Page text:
Privates: A Sperm Odyssey | Gig review by Steve Bennett at the Vault Festival, London
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Privates: A Sperm Odyssey

Gig review by Steve Bennett at the Vault Festival, London

Imagine sperm as a battalion of infantrymen preparing to embark on a do-or-die mission inside dangerous enemy territory, variously worried or gung-ho about what they might encounter on their assignment.

You might already be imagining what Woody Allen served up almost 50 years ago in Everything You Always Wanted To Know About Sex…, but now Luke Rollason, Tom Penn and Christian Brighty present their take on the same idea, stretching that sketch premise into a full hour, including the preamble.  And yes, it often does feel like a stretch, even though there are plenty of funny moments.

The set-up is that this is sex education lesson for year 9s with the teachers either playfully teasing the class (us, obviously) into revealing the embarrassing extent of our knowledge – or, in Brighty’s case, be struck dumb by his own reluctance to address the sensitive topic.

Before you know it, we’re balls-deep into the subject as the trio take us inside the testicles of ‘Keith’ to meet some of the 300million brave sperm on the eve of the big push.

And what a remarkably diverse array of personalities they are, from wistful old-timer to mummy’s boy to commandeering officer-class Brit. They’re not exactly complex characters, but with lively, anarchic performances, knockabout chemistry and silly voices, there’s a touch of the Goon Show to the whole proceedings.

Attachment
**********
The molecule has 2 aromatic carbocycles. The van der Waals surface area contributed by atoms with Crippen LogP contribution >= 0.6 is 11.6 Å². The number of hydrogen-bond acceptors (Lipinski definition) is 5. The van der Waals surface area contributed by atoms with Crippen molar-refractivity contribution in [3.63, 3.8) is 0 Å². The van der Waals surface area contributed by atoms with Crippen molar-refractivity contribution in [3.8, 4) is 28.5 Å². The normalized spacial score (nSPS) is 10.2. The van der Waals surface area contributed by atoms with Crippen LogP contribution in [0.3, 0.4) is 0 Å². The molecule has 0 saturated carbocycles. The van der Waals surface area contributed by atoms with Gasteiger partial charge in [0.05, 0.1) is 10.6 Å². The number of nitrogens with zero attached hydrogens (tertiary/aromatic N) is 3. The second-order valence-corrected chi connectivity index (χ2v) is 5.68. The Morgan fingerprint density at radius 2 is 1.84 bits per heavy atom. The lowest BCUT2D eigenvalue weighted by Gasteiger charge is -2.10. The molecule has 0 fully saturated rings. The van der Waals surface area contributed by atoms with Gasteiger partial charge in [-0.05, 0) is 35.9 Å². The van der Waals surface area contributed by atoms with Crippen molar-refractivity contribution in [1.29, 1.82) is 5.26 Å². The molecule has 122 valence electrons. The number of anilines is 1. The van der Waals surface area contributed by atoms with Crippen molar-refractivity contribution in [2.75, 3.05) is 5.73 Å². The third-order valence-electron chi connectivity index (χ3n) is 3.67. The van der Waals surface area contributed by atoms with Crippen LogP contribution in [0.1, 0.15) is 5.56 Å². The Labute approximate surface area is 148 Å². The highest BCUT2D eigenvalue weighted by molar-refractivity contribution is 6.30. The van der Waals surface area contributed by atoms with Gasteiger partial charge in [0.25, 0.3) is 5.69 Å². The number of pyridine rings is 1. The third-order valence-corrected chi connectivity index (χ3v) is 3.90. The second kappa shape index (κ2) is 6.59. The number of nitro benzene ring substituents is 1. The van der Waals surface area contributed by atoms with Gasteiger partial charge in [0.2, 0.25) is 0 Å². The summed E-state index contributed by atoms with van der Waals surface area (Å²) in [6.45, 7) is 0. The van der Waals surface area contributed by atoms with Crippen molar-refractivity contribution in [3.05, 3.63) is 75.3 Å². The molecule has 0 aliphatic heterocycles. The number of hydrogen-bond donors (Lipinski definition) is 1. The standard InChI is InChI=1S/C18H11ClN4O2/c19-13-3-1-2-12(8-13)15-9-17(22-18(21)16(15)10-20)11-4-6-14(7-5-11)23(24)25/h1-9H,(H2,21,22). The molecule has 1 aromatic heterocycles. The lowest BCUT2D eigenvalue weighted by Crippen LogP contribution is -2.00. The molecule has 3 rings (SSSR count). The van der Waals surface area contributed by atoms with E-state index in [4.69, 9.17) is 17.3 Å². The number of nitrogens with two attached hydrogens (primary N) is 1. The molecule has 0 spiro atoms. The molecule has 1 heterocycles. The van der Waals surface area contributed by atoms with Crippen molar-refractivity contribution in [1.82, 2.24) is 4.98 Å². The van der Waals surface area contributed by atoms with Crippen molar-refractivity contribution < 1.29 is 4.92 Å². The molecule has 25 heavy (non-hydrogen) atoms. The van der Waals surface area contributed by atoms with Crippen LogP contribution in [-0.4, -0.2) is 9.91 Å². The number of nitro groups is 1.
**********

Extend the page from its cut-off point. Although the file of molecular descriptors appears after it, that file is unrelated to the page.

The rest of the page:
Much of that is evoked by Penn’s squeaky timbre. He’s the most mischievous of the lot, slyly baring his flesh and struggling to keep his swimming cap on, in a variant of the old ‘fake moustache which isn’t quite sticky enough’ trope.

Meanwhile, Luke Rollason has more than a touch of Rowan Atkinson about him, with his spindly frame and malleable face, wide eyes and heavy eyebrows cartoonishly exaggerating every emotion.

They’ve some decent set pieces on a budget – such as Brighty’s surprisingly poignant depiction of a sad old condom past its sell-by date – and, unusually for a clown-based show,  some proper jokes too. 

Not that they’re averse to the more familiar pitfall of an indulgent, over-long mime that isn’t quite as engaging or funny as it needs be.  And ultimately, the premise doesn’t sustain the full hour.  Things get increasingly action-packed as our plucky heroes advance on their target, but the noisy activity actually becomes less engaging than more traditionally sketchy scenes.

But it’s a fun endeavour  – and you’ve got to admire their spunk.

Review date: 17 Feb 2020
Reviewed by: Steve Bennett
Reviewed at: Vault Festival

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